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dents were recorded although one had no data (40 injured, 1 severely harmed, 200 evacuations). One fluorocarbon leak was noted (1 injured, 1 death). Since the data originated from an organisation with an explicit interest in promoting fluorocarbons against LTS **fluids**, a selection of the links to the original data sites were checked and found to be correct. Using the search terms ‘ ammonia + accident ’ an Internet search generated additional, more recent examples of ammonia releases causing problems. ‘ hydrocarbon + accident + refrigerant ’ generated a recent report by the London Fire Brigade concerning the fire hazard of domestic freezers related especially the flammable cyclo-pentane blowing agent. EU and American legislation restricts the hydrocarbon charges in appliances with heat exchangers in rooms to a max- imum of 150 g. This information reinforces what was already known, that is ammonia and hydrocarbons are potentially hazard- ous, especially when used on the large scale without adequate

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Fortunately, a developing area of leadership research provides useful insights into **law** firm leadership. In recent years there has been growing interest among leadership scholars in what has variously been termed ‘collective’, ‘distributed’ or ‘shared’ leadership. In this plural conceptualisation of leadership, leadership roles are shared among multiple actors, and authority relationships are ambiguous and potentially contested. Unlike most conventional leadership research, a plural model of leadership views leadership as a collective process, unfolding over time and arising from the actions and interactions of a group of individuals. Leadership, in this sense, is not something that is done by people but something that happens between people seeking to influence each other. As a result, it can be more temporary, more insecure and more subject to negotiation than traditional individualised

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CONCLUSION : Fluid-mechanics is an “ancient science” that is incredibly alive today. The modern technologies require a deeper understanding of the behavior of real ﬂuids; on the other hand new discoveries often pose new challenging mathematical problems.The basic characteristic of the fluid is that it can flow. **Fluids** are divided in two categories, incompressible **fluids** (**fluids** that move at far subsonic speeds and do not change their density) and compressible **fluids** The aim of this paper is to furnish some results in very different areas that are linked by the common scope of giving new insight in the field of fluid dynamics. The aim of this paper is to furnish some results in very different areas that are linked by the common scope of giving new insight in the ﬁeld of ﬂuid dynamics. The study of these ﬂows has been attached with a wide range of mathematical techniques and, today, this is a stimulating part of both pure an applied mathematics.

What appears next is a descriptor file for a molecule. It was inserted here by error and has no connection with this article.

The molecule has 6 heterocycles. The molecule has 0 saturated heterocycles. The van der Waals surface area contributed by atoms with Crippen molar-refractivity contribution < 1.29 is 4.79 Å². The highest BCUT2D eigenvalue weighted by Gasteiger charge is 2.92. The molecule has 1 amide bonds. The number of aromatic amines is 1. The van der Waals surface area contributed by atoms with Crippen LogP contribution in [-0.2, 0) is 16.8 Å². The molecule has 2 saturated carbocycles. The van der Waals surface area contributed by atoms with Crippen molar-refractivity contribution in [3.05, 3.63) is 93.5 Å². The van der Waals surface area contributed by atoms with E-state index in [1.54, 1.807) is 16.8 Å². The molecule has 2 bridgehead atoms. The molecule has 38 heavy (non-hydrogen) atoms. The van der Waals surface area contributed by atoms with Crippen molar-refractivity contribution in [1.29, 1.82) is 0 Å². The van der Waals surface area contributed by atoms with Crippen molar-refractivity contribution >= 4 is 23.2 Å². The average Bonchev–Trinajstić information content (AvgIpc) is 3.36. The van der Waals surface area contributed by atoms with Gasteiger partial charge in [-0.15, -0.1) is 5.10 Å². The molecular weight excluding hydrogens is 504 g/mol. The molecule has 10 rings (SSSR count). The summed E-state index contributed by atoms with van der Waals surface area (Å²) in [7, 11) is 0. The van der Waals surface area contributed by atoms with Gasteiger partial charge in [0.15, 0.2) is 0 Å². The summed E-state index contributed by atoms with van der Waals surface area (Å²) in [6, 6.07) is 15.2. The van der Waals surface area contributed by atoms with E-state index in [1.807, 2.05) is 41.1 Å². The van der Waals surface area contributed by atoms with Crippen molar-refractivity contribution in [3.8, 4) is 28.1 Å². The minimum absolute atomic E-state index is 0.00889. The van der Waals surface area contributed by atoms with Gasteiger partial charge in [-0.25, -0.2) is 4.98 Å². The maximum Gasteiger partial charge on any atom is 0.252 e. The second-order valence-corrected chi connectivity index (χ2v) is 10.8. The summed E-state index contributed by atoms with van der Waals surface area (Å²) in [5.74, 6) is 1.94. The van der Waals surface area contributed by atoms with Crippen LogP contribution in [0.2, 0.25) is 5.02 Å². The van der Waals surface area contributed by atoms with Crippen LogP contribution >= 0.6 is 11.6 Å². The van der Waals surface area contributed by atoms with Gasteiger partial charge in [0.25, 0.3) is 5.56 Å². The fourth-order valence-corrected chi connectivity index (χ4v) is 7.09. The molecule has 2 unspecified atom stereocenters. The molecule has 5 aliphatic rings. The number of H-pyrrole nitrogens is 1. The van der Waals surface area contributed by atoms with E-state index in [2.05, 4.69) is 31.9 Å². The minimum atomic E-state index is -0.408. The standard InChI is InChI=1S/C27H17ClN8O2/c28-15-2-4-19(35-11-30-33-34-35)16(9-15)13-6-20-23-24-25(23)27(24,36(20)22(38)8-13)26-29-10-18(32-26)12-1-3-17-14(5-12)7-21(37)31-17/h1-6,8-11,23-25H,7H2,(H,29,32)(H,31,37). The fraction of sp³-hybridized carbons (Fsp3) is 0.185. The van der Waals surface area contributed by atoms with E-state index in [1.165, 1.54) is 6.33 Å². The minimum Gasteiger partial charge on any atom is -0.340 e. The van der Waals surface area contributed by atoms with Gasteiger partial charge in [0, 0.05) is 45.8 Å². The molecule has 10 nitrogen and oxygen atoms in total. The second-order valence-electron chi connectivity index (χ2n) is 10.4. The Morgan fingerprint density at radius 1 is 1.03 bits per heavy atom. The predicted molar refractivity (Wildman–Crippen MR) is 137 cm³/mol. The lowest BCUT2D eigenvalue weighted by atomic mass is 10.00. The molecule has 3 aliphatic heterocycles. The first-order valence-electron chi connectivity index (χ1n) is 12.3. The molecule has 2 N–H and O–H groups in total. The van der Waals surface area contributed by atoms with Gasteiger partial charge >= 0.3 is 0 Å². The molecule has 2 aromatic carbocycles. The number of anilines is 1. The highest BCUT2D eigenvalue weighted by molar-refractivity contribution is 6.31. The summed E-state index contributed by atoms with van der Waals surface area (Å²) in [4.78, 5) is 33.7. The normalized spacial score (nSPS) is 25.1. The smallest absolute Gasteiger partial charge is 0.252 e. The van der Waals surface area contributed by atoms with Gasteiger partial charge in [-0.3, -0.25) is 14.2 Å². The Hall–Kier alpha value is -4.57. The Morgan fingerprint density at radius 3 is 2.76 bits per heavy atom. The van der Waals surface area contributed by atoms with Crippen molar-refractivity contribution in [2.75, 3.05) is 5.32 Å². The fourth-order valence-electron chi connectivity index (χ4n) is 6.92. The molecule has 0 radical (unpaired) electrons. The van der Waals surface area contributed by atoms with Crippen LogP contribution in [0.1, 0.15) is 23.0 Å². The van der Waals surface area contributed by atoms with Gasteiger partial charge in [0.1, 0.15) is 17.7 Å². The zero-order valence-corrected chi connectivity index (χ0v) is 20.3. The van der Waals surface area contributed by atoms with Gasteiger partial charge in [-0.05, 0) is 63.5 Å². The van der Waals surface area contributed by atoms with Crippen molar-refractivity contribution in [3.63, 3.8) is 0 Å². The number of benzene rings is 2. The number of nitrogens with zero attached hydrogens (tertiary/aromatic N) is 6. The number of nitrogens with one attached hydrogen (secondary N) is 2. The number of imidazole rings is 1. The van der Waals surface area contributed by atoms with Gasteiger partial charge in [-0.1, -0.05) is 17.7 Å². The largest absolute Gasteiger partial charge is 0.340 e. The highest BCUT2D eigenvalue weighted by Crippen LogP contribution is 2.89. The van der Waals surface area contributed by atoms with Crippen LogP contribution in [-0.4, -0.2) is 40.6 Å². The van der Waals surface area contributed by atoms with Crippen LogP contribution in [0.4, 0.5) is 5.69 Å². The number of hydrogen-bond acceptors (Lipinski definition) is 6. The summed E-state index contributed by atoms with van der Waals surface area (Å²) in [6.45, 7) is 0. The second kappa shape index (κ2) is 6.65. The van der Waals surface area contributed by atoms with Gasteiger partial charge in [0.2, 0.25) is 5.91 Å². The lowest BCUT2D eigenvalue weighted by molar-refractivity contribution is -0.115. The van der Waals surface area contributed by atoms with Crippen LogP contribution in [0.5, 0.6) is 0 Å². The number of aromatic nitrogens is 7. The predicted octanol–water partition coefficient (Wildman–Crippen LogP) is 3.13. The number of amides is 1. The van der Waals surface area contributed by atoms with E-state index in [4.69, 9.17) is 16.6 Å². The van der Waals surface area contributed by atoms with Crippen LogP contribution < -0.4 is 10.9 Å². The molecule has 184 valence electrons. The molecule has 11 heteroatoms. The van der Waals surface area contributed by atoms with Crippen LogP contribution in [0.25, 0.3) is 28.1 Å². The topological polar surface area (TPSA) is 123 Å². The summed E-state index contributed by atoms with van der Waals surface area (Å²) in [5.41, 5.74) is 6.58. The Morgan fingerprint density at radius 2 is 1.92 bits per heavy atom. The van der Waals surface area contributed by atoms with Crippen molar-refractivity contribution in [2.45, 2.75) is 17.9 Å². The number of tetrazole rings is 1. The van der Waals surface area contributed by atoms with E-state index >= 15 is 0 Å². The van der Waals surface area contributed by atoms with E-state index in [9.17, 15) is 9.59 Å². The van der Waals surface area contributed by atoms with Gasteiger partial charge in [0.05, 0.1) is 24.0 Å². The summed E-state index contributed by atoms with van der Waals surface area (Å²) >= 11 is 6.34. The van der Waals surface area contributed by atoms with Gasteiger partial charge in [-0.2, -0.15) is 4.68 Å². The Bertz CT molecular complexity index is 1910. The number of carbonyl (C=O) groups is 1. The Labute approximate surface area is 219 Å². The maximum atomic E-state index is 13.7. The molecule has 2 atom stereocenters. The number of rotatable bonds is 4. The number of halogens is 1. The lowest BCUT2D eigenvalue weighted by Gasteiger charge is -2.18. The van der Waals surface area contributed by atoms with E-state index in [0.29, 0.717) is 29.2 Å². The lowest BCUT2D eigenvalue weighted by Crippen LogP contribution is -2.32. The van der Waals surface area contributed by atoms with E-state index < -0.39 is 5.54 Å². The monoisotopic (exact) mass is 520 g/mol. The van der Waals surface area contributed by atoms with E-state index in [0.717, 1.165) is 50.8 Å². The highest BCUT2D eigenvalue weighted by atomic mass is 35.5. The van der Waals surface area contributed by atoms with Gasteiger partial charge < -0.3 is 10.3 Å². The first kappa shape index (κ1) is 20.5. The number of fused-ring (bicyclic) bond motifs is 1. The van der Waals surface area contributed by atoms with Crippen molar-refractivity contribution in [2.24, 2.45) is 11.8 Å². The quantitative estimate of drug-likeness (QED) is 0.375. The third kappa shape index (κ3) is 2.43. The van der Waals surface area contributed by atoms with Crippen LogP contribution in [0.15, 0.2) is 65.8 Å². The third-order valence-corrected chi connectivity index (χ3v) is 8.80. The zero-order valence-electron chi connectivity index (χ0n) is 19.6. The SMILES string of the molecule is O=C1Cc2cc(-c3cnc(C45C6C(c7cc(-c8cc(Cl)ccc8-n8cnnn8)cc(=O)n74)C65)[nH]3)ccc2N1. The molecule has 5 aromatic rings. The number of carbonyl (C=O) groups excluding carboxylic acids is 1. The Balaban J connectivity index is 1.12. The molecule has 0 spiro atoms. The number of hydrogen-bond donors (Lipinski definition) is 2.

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At least ten different models have been proposed for extrapo- lating the OAR. They cover a broad theoretical spectrum and levels of complexity (see Azaele, Cornell, & Kunin, 2012; Barwell, Azaele, Kunin, & Isaac, 2014) (Supporting Information Table S3). The simplest model proposed is the Poisson model which assumes that individuals are distributed independently according to a binomial distribution (Wright, 1991). Three models are variations assuming fractal distri- bution patterns, the **power** **law** (Kunin, 1998), Nachman (Nachman, 1981) and logistic (Hanski & Gyllenberg, 1997) models. Four mod- els are based on the negative binomial distribution and incorporate a measure of over-dispersion: the negative binomial (He & Gaston, 2000), generalised negative binomial (He, Gaston, & Wu, 2002), im- proved negative binomial (He & Gaston, 2003) and finite negative binomial (Zillio & He, 2010). The Thomas model incorporates spatial point processes in order to more flexibly account for species aggre- gations (Azaele et al., 2012). The only spatially-explicit model is the Hui model, which differs from the others in that it only requires data at a single grain size (Hui, 2009; Hui, McGeoch, & Warren, 2006; Hui et al., 2009). It is based on the conditional probability that a ran- domly chosen adjacent cell is occupied when the cell in question is also occupied. This has the advantage of giving some information on the likelihood of adjacent calls being occupied in the finer grid. A related model, which we do not consider here, accounts for the percolation effect on occupancy at coarse grains, this is the so-called “droopy-tail” model (Hui & McGeoch, 2007).

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Till now, we have seen that some of the largest networks such as Internet topologies, WWW, Social Network follows **power** laws. Faloutsos et al. [2] derived **power** laws related to computer networks considering three instance of inter-domain graphs. After a decade, they reviewed similar results using Oregon routeviews project [3] that span across 1600 days containing 1253 daily instances. They compared an instance from Oregon (of a previous year) and more complete topology Multi (a complete graph after some years Oregon was taken) to confirm whether behavior of Oregon predicts as Multi. Also, they modified probability distribution function with cumulative distribution function to get more realistic graphs. These graph uses the phenomena of “rich-gets-richer [9] ” and as a result